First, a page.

During the recent debt ceiling fight, Utah Sen. Mike Lee took a strong stand against the final agreement, arguing it did not go far enough to reduce debt and failed to “tackle the root causes of our fiscal woes.”

Lee made national news when he threatened to use “every procedural tool” at his disposal to stall the agreement.

Lee’s stand and message likely resonated with his voting base. A majority of Utah Republicans, 65%, say they either strongly or somewhat approve of Lee’s performance as a U.S. senator, according to the latest Deseret News/Hinckley Institute of Politics poll.

The poll was conducted in the last days of May, just as the debt ceiling debate was in its final throes.

Lee remains especially popular among very conservative Utahns, with 86% of these voters saying they approve of Lee’s performance.

Among all Utah voters, Lee has a 45% approval rating, with 45% of Utah voters expressing disapproval, according to the poll.

The poll was conducted among 798 Utah registered voters from May 22-June 1. It has a margin of error of +/- 3.46 percentage points.

Lee’s approval has not shifted much since we last asked Utah voters this question in March. His support has remained consistent among conservative voters, while liberal voters have been consistent in their disapproval. Among self-described very liberal voters, 89% say they disapprove.

Jason Perry, director of the University of Utah’s Hinckley Institute of Politics, said he was unsurprised by these numbers, given that Lee is a conservative Republican.

“For Sen. Mike Lee, he is appealing to conservative voters. They’re the ones who have sent him back time and time again, and he continues to have their support,” Perry said. “The fact that he has 92% disapproval from Democrats is not a major concern for him.”

The same percentage of Democrats disapproved of his performance in the March poll.

Perry sees in Lee’s polling numbers evidence of a broader national trend.

“We live in very polarized times, and as we get ready for this next presidential election that’s unlikely to change. People like their candidate a lot, and they dislike the other candidate a lot,” he said. “We’ll see how that affects voter participation not just in the primary but in the general election.”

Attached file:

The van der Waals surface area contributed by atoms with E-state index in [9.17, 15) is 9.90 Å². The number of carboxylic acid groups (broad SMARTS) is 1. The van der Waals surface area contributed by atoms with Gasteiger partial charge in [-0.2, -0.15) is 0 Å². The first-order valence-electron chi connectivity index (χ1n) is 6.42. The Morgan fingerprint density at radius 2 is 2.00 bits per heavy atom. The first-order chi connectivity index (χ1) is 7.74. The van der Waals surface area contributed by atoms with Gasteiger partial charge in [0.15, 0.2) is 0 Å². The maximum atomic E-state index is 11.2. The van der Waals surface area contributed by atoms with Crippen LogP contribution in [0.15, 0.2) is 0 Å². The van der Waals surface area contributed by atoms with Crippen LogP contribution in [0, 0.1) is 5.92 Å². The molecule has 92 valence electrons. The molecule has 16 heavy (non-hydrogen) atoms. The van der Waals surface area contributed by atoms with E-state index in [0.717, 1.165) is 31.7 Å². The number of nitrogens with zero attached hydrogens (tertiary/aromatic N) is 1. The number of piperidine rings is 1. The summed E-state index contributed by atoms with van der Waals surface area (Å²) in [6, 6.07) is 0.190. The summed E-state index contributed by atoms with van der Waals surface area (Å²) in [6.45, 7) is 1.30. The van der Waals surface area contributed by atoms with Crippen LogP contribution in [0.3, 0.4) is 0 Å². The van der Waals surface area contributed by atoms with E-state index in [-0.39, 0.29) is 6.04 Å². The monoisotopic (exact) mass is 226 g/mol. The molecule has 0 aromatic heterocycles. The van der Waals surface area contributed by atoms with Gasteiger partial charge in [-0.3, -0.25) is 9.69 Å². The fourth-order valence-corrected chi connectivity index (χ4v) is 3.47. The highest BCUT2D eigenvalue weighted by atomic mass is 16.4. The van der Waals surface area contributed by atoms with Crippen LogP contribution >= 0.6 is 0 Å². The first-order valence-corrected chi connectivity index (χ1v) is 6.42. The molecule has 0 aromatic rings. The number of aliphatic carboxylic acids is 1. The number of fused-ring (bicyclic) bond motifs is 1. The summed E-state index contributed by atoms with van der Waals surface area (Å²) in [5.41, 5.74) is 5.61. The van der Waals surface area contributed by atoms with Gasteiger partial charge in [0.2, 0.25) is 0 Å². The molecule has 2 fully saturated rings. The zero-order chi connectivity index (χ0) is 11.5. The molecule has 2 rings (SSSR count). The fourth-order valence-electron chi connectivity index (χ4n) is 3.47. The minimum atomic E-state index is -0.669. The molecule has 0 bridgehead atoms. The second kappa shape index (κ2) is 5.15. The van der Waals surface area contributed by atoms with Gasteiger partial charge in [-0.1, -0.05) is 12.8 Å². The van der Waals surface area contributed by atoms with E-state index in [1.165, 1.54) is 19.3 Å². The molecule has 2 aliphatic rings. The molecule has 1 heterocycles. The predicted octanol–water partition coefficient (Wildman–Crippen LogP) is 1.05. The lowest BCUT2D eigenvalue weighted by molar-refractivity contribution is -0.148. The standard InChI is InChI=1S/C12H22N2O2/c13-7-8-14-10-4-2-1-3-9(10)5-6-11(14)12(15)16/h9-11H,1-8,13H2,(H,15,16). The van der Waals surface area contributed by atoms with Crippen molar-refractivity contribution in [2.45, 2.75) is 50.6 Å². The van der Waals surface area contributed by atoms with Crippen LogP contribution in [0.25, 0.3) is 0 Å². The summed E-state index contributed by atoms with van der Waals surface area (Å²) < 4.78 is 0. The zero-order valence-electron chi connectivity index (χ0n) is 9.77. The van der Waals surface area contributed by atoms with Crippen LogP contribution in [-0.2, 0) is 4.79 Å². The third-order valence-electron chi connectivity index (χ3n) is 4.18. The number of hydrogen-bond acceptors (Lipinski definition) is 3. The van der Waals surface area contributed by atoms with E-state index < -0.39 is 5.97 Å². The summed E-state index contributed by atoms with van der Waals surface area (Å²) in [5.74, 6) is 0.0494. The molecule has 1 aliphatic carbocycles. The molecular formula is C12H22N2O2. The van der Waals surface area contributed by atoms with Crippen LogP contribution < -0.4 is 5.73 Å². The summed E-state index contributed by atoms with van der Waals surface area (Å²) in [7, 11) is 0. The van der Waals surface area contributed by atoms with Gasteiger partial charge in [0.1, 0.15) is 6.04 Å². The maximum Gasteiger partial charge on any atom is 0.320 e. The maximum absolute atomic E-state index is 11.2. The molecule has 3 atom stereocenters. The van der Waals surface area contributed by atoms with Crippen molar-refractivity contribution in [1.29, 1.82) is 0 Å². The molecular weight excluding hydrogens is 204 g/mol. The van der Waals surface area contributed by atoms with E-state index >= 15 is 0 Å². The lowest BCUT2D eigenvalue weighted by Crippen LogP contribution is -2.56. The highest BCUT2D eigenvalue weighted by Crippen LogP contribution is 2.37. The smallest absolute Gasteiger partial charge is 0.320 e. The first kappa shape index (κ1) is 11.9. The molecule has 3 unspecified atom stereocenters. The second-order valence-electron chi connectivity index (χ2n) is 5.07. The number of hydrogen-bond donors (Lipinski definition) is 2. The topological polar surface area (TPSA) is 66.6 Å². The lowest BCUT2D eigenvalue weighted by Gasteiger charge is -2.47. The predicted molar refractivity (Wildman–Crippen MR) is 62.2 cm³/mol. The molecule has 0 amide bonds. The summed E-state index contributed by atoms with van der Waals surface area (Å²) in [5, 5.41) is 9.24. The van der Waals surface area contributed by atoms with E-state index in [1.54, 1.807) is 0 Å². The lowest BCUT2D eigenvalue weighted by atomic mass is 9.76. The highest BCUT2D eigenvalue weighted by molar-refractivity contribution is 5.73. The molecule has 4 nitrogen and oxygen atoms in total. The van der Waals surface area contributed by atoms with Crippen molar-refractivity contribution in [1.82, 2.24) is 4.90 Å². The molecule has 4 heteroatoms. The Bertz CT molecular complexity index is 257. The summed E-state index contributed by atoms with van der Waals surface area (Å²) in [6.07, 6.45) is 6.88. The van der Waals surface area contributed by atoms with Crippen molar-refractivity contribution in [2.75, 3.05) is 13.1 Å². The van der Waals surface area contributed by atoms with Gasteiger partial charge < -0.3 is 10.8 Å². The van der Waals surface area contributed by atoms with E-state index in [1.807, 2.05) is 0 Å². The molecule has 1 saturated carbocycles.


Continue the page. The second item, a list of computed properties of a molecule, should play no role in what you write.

Besides liberals and Democrats, Lee also struggles with his approval among young voters, with only 26% saying they somewhat approve of his performance; 29% of self-described moderates give the senator a positive review.

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Lee played a prominent role in debt ceiling talks. He rallied 43 Republican senators to sign a letter saying they would not pass a so-called “clean” debt ceiling bill that raised the amount of money the nation could borrow without spending cuts or structural changes.

The final agreement included both spending cuts and structural changes, but Lee said it provided too many workarounds for the Biden administration, and he expressed frustration that the bill did not include the REINS Act, which would give Congress the power to review some rules made by federal agencies before they take effect.

Lee, along with other Republicans, thinks Congress has ceded too much control to the “administrative state” — the federal bureaucracy that sets rules based on legislation or executive action.

Congress has recently tried to overturn some of these rules, including one issued by the Department of Labor that allows retirement plan managers to consider social issues when they make investment decisions. Biden vetoed the congressional resolution, leaving the rule in place.

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